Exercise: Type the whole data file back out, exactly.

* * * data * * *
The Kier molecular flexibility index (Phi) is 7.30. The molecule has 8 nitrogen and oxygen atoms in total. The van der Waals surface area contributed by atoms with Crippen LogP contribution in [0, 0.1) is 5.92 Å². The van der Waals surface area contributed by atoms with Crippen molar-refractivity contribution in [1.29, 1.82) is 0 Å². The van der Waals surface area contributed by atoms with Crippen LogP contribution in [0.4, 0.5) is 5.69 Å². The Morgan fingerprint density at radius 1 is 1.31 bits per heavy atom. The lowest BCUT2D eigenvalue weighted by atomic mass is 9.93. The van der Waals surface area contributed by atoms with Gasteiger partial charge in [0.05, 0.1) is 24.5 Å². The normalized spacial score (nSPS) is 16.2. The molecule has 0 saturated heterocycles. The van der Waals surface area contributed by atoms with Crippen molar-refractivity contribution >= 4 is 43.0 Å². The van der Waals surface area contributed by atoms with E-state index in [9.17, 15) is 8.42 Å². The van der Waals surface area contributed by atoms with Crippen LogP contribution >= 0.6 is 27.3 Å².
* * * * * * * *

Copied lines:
The Kier molecular flexibility index (Phi) is 7.30. The molecule has 8 nitrogen and oxygen atoms in total. The van der Waals surface area contributed by atoms with Crippen LogP contribution in [0, 0.1) is 5.92 Å². The van der Waals surface area contributed by atoms with Crippen molar-refractivity contribution in [1.29, 1.82) is 0 Å². The van der Waals surface area contributed by atoms with Crippen LogP contribution in [0.4, 0.5) is 5.69 Å². The Morgan fingerprint density at radius 1 is 1.31 bits per heavy atom. The lowest BCUT2D eigenvalue weighted by atomic mass is 9.93. The van der Waals surface area contributed by atoms with Gasteiger partial charge in [0.05, 0.1) is 24.5 Å². The normalized spacial score (nSPS) is 16.2. The molecule has 0 saturated heterocycles. The van der Waals surface area contributed by atoms with Crippen molar-refractivity contribution >= 4 is 43.0 Å². The van der Waals surface area contributed by atoms with E-state index in [9.17, 15) is 8.42 Å². The van der Waals surface area contributed by atoms with Crippen LogP contribution >= 0.6 is 27.3 Å².